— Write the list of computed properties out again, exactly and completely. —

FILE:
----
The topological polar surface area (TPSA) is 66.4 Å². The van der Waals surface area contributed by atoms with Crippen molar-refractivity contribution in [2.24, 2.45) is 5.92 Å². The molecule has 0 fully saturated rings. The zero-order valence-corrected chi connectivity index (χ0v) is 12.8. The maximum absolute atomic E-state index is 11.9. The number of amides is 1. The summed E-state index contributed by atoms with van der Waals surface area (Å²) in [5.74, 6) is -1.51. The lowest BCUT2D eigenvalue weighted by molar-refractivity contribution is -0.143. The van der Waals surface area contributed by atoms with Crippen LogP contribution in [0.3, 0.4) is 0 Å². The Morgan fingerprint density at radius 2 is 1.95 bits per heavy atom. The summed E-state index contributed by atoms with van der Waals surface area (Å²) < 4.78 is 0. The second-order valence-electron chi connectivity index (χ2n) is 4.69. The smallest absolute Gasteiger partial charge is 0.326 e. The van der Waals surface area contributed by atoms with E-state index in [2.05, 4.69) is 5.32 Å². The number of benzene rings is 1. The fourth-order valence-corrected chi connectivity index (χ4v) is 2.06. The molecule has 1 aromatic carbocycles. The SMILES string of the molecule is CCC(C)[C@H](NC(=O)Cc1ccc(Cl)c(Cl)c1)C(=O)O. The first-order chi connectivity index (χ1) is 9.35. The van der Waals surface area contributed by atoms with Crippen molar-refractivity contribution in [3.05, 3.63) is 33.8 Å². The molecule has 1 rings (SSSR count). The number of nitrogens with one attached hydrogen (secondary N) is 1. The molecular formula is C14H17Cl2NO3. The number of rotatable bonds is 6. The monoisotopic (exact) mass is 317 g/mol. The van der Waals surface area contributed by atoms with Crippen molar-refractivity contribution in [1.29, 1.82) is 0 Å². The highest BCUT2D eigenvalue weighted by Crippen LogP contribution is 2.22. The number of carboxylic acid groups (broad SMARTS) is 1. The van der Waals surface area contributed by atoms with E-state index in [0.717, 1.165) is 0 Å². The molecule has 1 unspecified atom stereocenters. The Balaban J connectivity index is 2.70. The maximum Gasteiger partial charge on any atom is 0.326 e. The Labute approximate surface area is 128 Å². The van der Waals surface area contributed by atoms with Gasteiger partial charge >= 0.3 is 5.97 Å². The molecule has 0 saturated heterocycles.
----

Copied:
The topological polar surface area (TPSA) is 66.4 Å². The van der Waals surface area contributed by atoms with Crippen molar-refractivity contribution in [2.24, 2.45) is 5.92 Å². The molecule has 0 fully saturated rings. The zero-order valence-corrected chi connectivity index (χ0v) is 12.8. The maximum absolute atomic E-state index is 11.9. The number of amides is 1. The summed E-state index contributed by atoms with van der Waals surface area (Å²) in [5.74, 6) is -1.51. The lowest BCUT2D eigenvalue weighted by molar-refractivity contribution is -0.143. The van der Waals surface area contributed by atoms with Crippen LogP contribution in [0.3, 0.4) is 0 Å². The Morgan fingerprint density at radius 2 is 1.95 bits per heavy atom. The summed E-state index contributed by atoms with van der Waals surface area (Å²) < 4.78 is 0. The second-order valence-electron chi connectivity index (χ2n) is 4.69. The smallest absolute Gasteiger partial charge is 0.326 e. The van der Waals surface area contributed by atoms with E-state index in [2.05, 4.69) is 5.32 Å². The number of benzene rings is 1. The fourth-order valence-corrected chi connectivity index (χ4v) is 2.06. The molecule has 1 aromatic carbocycles. The SMILES string of the molecule is CCC(C)[C@H](NC(=O)Cc1ccc(Cl)c(Cl)c1)C(=O)O. The first-order chi connectivity index (χ1) is 9.35. The van der Waals surface area contributed by atoms with Crippen molar-refractivity contribution in [3.05, 3.63) is 33.8 Å². The molecule has 1 rings (SSSR count). The number of nitrogens with one attached hydrogen (secondary N) is 1. The molecular formula is C14H17Cl2NO3. The number of rotatable bonds is 6. The monoisotopic (exact) mass is 317 g/mol. The van der Waals surface area contributed by atoms with Crippen molar-refractivity contribution in [1.29, 1.82) is 0 Å². The highest BCUT2D eigenvalue weighted by Crippen LogP contribution is 2.22. The number of carboxylic acid groups (broad SMARTS) is 1. The van der Waals surface area contributed by atoms with E-state index in [0.717, 1.165) is 0 Å². The molecule has 1 unspecified atom stereocenters. The Balaban J connectivity index is 2.70. The maximum Gasteiger partial charge on any atom is 0.326 e. The Labute approximate surface area is 128 Å². The van der Waals surface area contributed by atoms with Gasteiger partial charge >= 0.3 is 5.97 Å². The molecule has 0 saturated heterocycles.